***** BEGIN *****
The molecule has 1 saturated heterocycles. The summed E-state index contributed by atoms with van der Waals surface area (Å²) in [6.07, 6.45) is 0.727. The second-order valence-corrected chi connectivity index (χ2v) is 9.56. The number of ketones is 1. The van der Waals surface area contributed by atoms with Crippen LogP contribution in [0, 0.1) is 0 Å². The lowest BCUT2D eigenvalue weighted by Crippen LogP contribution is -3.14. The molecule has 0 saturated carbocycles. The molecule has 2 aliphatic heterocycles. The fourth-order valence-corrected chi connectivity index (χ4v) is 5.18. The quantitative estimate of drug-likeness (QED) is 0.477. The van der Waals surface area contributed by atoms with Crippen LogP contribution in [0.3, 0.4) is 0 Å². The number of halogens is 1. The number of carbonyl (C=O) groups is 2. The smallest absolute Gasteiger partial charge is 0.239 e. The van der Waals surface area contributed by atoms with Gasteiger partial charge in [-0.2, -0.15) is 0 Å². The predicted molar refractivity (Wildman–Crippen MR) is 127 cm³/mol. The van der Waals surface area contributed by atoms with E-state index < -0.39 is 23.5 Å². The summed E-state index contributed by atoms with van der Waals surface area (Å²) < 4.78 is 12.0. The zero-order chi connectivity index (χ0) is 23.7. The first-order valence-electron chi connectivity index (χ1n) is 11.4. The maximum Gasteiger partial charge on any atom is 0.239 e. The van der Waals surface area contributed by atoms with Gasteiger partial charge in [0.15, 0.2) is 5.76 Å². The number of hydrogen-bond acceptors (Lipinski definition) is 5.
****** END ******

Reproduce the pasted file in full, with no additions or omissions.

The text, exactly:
The molecule has 1 saturated heterocycles. The summed E-state index contributed by atoms with van der Waals surface area (Å²) in [6.07, 6.45) is 0.727. The second-order valence-corrected chi connectivity index (χ2v) is 9.56. The number of ketones is 1. The van der Waals surface area contributed by atoms with Crippen LogP contribution in [0, 0.1) is 0 Å². The lowest BCUT2D eigenvalue weighted by Crippen LogP contribution is -3.14. The molecule has 0 saturated carbocycles. The molecule has 2 aliphatic heterocycles. The fourth-order valence-corrected chi connectivity index (χ4v) is 5.18. The quantitative estimate of drug-likeness (QED) is 0.477. The van der Waals surface area contributed by atoms with Crippen LogP contribution in [0.3, 0.4) is 0 Å². The number of halogens is 1. The number of carbonyl (C=O) groups is 2. The smallest absolute Gasteiger partial charge is 0.239 e. The van der Waals surface area contributed by atoms with Gasteiger partial charge in [-0.2, -0.15) is 0 Å². The predicted molar refractivity (Wildman–Crippen MR) is 127 cm³/mol. The van der Waals surface area contributed by atoms with E-state index < -0.39 is 23.5 Å². The summed E-state index contributed by atoms with van der Waals surface area (Å²) < 4.78 is 12.0. The zero-order chi connectivity index (χ0) is 23.7. The first-order valence-electron chi connectivity index (χ1n) is 11.4. The maximum Gasteiger partial charge on any atom is 0.239 e. The van der Waals surface area contributed by atoms with Gasteiger partial charge in [0.15, 0.2) is 5.76 Å². The number of hydrogen-bond acceptors (Lipinski definition) is 5.